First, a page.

OpenSees allows you to use *both* modal damping *and* stiffness proportional damping in a dynamic analysis. This combination of damping models is useful when you want to control damping in the low frequency modes and not let undamped high frequency response tarnish the analysis.

Consider a simplified model of a 40 story building. The story stiffness varies linearly from 900 at the base to 600 at the top. The mass of each floor and the roof is 1.0. The model is from the Hjelmstad structural dynamics book and the OpenSees model definition is shown in another post.

The first three modes have over 90% mass participation, so let’s specify damping ratios in only these modes and not worry about the higher modes–not yet.

```
Nmodes = 3
w2 = ops.eigen(Nmodes)
zeta = 0.025
damping = [zeta]*Nmodes
ops.modalDampingQ(*damping)
```

Note that we’re using *quick* modal damping because the computational expense of regular modal damping is pretty high in a response history analysis, even for this simple 40 DOF model.

With this assignment of damping, you get the target damping ratio in the first three modes and no damping in higher modes, as shown in the damping spectrum for the 40 story model.

To add damping to the higher modes, you can assign stiffness proportional damping. Choose a target damping ratio to be met at a target frequency or period, e.g., 2.5% damping at a period of 0.1T_{1} where T_{1} is the fundamental period.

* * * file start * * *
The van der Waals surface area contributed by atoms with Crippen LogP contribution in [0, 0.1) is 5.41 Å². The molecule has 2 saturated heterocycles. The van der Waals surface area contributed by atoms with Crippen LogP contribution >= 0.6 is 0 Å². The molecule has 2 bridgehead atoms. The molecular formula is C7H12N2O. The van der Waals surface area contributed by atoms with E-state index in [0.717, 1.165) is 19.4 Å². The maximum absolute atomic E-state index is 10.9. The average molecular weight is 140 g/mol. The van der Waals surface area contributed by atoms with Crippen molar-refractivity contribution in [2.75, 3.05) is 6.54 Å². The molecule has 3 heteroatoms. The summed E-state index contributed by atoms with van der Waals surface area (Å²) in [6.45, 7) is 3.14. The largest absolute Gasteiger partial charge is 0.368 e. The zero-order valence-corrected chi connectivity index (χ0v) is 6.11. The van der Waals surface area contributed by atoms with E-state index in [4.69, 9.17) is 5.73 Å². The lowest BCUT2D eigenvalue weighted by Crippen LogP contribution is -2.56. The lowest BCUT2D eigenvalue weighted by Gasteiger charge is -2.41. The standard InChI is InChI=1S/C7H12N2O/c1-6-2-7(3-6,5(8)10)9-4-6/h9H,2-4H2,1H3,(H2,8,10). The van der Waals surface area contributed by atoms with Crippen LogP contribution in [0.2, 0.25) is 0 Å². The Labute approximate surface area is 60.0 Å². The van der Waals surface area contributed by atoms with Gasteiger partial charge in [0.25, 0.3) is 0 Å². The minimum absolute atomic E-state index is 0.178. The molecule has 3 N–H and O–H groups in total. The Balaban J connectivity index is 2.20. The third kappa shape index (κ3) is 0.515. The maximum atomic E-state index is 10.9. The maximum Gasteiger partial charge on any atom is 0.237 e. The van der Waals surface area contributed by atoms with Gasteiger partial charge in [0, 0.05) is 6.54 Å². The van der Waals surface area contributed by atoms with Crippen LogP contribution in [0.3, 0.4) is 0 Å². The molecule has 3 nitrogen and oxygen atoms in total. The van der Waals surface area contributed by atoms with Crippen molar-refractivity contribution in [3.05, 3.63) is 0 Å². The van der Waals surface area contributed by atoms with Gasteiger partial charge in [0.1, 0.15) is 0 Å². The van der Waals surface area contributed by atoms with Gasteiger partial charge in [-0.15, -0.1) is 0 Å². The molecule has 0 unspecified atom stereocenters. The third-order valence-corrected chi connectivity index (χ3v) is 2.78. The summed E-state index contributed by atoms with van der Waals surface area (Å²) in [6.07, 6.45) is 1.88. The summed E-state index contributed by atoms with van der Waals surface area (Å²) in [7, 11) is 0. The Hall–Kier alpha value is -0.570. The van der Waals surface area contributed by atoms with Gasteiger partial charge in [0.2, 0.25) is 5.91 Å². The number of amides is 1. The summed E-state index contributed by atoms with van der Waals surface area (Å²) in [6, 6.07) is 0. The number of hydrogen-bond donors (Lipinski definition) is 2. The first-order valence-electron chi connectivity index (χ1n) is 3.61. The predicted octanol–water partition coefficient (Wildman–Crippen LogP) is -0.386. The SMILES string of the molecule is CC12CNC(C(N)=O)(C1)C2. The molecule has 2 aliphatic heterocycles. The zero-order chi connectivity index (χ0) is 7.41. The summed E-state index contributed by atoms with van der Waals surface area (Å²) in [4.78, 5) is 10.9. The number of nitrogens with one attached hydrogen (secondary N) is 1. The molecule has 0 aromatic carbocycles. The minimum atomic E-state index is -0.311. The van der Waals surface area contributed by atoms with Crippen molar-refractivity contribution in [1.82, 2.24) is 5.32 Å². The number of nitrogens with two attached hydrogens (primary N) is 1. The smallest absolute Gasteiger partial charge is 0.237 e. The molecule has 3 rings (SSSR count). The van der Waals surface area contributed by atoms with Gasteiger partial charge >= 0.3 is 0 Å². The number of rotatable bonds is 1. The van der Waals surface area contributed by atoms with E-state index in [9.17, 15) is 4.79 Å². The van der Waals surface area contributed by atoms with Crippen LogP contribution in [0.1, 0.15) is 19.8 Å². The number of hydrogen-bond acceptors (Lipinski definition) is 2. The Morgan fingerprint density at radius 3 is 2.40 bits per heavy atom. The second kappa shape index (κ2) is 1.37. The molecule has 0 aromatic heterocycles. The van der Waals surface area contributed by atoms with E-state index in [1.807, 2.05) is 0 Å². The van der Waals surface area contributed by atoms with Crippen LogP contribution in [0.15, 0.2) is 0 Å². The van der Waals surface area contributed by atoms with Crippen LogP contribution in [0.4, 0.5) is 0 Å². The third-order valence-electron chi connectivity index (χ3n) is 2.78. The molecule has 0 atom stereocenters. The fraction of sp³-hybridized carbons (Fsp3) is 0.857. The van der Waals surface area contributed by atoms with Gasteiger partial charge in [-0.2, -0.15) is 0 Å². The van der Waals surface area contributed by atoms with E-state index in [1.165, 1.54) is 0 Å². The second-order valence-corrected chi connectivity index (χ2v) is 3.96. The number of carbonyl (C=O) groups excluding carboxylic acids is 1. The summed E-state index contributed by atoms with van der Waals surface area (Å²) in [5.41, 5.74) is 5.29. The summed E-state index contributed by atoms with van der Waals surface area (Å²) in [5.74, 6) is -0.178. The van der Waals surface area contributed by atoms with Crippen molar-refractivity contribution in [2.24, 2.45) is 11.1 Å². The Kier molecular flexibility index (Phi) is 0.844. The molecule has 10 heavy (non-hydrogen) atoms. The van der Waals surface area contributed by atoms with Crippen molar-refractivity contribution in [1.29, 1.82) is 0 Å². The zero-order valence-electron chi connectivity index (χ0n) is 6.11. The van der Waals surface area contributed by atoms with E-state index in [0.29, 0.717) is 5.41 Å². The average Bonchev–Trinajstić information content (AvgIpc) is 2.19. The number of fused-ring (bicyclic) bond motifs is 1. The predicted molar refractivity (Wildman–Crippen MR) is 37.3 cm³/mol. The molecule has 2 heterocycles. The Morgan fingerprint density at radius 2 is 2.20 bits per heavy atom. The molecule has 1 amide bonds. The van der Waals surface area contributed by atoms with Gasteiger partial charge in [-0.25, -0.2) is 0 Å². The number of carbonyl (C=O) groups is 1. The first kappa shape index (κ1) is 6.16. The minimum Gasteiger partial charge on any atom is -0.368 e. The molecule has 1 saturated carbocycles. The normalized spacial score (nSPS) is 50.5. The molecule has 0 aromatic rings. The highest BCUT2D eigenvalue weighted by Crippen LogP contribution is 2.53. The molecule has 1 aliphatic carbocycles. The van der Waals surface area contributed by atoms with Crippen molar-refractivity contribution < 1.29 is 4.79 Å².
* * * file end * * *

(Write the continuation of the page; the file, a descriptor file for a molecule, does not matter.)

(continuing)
```
Nmodes = 3
w2 = ops.eigen(Nmodes)
damping = [zeta]*Nmodes
ops.modalDampingQ(*damping)
ws = 10*w2[0]**0.5
a1 = 2*zeta/ws
ops.rayleigh(0,0,0,a1)
```

This gives the following damping spectrum.

But now you’ve added more damping to the first three modes. Damping sticklers don’t panic, you can adjust the modal damping ratios by subtracting the stiffness proportional contribution.

```
Nmodes = 3
w2 = ops.eigen(Nmodes)
ws = 10*w2[0]**0.5
a1 = 2*zeta/ws
ops.rayleigh(0,0,0,a1)
damping = [0]*Nmodes
for i in range(Nmodes):
damping[i] = zeta - a1*w[i]/2
ops.modalDampingQ(*damping)
```

Now you get a damping spectrum where you have the target damping ratio in the low modes and some damping to get rid of the high frequency response.

The vertical profiles of peak floor displacement and peak floor acceleration of the simple 40 story model are shown below for the Tabas fault normal ground motion.

Higher mode damping does not affect the peak floor displacements for this model, not to any great extent. However, adding stiffness proportional damping to the higher modes makes a significant difference in the peak floor accelerations.

For this model, adjusting the modal damping ratios to account for stiffness proportional damping contributions has a slight effect on the peak floor displacements but not on the peak floor accelerations.

Adapt these damping approaches to *your* models and see what makes sense.

This post remembered me some thoughts I had one day.

Initial stiffness damping is considered inappropriate since the damping forces increase too much when the system yields. Tangent stiffness is criticized because when the system yields the damping forces decreased considerably. What if I define an average between both models?

Virtue is the happy medium between two extremes?

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You can use a combination of the two, plus last committed stiffness, with the `rayleigh` command in OpenSees

https://openseespydoc.readthedocs.io/en/stable/src/reyleigh.html

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